LOS ANGELES (AP) The City Council approved plans July 11 for a 16-story condo and office project next to Capitol Records’ famed cylindrical tower despite arguments that construction noise and other disruptions would ruin the aural qualities of the studio’s underground echo chambers.
The unanimous vote came after developer Second Street Ventures agreed to implement a series of mitigation measures meant to protect the signature sound of the facility in the building, which resembles a giant stack of vinyl records. The measures include limiting construction hours and building underground walls and a foam barrier.
“They’re simply fantastic mitigation efforts that reduce to almost nothing — but not nothing — the possibility that there might be an interruption in the important echo chambers at Capitol Records,” said R.J. Comer, an attorney for the developer.
Capitol parent EMI Music North America said in a statement that it would seek an appeal of the council’s decision, but that it was comfortable with the mitigation efforts should that appeal fail.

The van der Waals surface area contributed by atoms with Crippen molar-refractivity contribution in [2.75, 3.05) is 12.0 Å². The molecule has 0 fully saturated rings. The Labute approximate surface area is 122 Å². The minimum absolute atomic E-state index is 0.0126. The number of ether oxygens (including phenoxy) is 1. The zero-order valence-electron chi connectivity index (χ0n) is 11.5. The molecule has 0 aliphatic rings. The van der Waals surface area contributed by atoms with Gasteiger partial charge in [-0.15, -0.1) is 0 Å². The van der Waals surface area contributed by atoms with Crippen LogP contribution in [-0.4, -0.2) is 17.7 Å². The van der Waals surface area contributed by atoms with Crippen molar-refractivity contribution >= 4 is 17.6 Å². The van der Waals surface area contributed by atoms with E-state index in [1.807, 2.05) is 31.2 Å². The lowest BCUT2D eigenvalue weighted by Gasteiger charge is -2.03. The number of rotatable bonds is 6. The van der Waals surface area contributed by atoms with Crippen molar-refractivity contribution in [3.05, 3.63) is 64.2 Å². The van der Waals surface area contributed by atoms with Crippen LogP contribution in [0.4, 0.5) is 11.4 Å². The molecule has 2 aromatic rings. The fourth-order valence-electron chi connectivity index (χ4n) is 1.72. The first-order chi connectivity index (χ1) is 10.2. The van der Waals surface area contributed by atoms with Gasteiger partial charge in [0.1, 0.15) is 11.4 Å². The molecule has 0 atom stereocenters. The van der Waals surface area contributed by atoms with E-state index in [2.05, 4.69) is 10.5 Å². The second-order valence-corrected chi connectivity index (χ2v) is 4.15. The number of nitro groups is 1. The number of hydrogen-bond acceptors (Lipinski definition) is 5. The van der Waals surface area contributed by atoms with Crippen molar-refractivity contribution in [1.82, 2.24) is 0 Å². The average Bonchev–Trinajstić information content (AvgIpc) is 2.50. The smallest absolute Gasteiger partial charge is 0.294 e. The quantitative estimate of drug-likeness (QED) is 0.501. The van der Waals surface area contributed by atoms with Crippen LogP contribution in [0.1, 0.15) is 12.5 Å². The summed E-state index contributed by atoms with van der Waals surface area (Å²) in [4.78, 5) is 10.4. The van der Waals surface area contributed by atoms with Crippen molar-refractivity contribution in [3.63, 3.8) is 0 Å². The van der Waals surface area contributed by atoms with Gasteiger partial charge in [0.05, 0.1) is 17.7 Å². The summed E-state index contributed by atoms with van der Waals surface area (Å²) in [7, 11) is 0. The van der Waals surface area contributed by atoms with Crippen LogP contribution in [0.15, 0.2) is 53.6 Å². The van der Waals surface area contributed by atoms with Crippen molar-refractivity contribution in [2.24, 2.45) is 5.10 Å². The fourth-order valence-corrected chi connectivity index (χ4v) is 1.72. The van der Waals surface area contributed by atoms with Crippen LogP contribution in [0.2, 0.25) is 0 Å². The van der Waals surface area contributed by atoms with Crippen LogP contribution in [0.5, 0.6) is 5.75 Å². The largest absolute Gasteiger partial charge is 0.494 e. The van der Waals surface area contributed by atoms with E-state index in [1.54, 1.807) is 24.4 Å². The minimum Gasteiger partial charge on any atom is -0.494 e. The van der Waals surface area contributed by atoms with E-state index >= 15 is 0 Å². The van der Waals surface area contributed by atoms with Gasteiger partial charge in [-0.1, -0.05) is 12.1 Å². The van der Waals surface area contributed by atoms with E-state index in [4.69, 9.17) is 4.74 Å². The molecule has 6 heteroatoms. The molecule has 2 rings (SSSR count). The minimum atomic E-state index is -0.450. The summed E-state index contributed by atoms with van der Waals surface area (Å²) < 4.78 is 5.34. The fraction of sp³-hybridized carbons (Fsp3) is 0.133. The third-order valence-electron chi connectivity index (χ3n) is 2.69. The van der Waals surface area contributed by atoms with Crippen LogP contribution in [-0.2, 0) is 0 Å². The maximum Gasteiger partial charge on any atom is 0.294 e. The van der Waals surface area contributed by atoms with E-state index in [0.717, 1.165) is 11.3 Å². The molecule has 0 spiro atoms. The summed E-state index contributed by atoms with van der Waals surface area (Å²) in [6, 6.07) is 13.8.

“The agreement will protect the acoustic integrity and operations of the Capitol Records Studios and ensure it continues as one of the world’s premiere recording facilities, as it has for more than 50 years,” the company said.
Frank Sinatra, Dean Martin, the Beach Boys and Paul McCartney are among the famed musicians who have recorded at the studio since its 1956 opening.
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